Yemen has a rich tradition of agriculture, stemming from the South Arabian kingdoms through the Islamic era. Yemeni scholars, anthropologists and agricultural experts have written about Yemen’s agriculture in the past half century, but less is known about the state of agriculture during the Mutawakkilite Kingdom in Yemen of the Zaydi Imams Yahya and Ahmad (1918-1962). This talk draws on Arabic resources, accounts by foreign travelers and the report of a 1955 FAO agricultural mission to Yemen in describing the role of agriculture and cultivated crops in the area ruled by the imams in the first part of the 20th century.

Daniel Martin Varisco holds a Ph.D. in Anthropology from the University of Pennsylvania for ethnographic research on water resource use and agriculture in Yemen. He has also conducted ethnographic and historical research in Yemen, Egypt and Qatar. He serves as President of the American Institute for Yemeni Studies, editor-in-chief of CyberOrient (www.cyberorient.net), and was editor of Contemporary Islam (2006-2016). He has published on the history of Yemeni agriculture in the Journal for the Economic and Social History of the Orient, the Journal of Semitic Studies, History and Anthropology and in his Medieval Agriculture and Islamic Science (1994).

Yemenis in 1873

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It is rare to find photographs of Yemenis in the 19th century, especially ordinary people and not members of the elite. A series of photographs were taken of individuals within the Ottoman Empire for a book entitled Les Costumes Populaires de la Turquie en 1873. This was compiled for the Turkish Imperial Commission for the Universal Exposition in Vienna. The book is available as a pdf at archive.org.

While only four individuals are identified as Yemeni, there are many other people across the empire in the photographs.  The two photographs here, each with three individuals, are presented below, followed by the description of each in French.

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left to right: Scholar in al-Ḥudayda (#1), woman of Ṣan‘ā’ (#3)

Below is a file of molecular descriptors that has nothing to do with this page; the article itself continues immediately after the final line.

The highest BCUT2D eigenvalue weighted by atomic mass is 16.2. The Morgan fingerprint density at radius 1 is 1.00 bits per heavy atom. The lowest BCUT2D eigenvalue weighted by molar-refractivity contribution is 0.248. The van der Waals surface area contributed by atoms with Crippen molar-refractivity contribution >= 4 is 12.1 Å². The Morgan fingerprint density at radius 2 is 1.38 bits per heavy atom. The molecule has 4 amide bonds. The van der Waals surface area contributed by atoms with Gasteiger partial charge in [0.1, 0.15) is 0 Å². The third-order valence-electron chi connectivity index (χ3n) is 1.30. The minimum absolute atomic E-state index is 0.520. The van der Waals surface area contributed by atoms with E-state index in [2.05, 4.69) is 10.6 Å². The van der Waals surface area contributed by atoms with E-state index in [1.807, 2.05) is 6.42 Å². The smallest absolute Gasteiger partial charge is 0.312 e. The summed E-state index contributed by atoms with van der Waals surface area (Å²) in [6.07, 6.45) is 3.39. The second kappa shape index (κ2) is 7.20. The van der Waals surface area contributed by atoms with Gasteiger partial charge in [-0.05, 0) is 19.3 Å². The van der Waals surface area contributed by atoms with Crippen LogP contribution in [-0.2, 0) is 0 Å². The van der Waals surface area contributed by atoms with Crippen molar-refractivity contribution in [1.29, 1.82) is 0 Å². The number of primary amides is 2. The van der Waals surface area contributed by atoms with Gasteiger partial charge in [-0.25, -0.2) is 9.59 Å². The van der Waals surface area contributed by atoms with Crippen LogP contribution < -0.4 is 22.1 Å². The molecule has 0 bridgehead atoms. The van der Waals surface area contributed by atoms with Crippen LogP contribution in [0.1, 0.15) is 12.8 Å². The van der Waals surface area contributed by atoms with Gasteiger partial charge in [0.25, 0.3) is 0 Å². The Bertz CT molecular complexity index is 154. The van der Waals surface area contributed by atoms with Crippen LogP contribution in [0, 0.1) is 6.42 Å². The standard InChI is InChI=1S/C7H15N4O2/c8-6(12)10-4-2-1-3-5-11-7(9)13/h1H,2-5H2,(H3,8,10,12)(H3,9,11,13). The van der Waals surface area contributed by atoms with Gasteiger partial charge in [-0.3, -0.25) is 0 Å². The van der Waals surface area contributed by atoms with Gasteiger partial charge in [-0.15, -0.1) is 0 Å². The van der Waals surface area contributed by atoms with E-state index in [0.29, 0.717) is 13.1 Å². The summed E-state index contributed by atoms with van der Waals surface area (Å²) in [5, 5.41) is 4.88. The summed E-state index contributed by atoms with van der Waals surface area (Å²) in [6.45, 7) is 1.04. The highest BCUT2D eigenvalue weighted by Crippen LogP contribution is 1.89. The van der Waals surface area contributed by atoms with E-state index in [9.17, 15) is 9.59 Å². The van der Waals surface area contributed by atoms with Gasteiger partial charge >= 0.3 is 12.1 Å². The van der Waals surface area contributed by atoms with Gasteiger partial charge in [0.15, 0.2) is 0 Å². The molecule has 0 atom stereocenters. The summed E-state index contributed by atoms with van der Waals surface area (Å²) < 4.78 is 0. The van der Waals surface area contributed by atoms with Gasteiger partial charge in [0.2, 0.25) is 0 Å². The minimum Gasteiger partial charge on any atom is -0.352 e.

middle-class man of al-Ḥudayda (#2)

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Modern South Arabian

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T.M. Johstone sits with Abdul Qadr,
the head of education in Dhofar at the time.

T.M. Johnstone’s Modern South Arabian recordings: collaborative cataloguing and ‘footprints’ of biocultural change in Southern Arabia

Audio cataloguer Dr Alice Rudge writes:

Thomas Muir Johnstone made many recordings during his research trips to the Middle East in the 1960s and 1970s, some of which are of endangered and unwritten languages. The British Library now houses these open reel and cassette tapes, which were acquired from Durham University Library in 1995. The collection is archived within the World and Traditional Music collection with the reference C733. As part of the Unlocking Our Sound Heritage project funded by the Heritage Lottery Fund, these tapes have now been digitised and are being catalogued. The cataloguing of the tapes in this collection containing Modern South Arabian languages was made possible through a collaborative process, which revealed not only the content of the tapes, but also the webs of intertwining stories and lives that they document.

For the rest of this article and the podcast, click here.

Yemeni as Arab American of the Year

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ACCESS is honored to announce Dr. Rashid Abdu as one of the recipients of its Arab American of the Year Award at the 46th Annual Dinner, which takes place on Saturday, April 22 at the Detroit Marriott at the Renaissance Center. Dr. Abdu embodies the spirit of leadership, ingenuity and compassion that this award has come to represent and exemplifies the perseverance and humbleness at the heart of the immigrant contribution to the American success story.

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For a video documentary on Dr. Abdu, click here.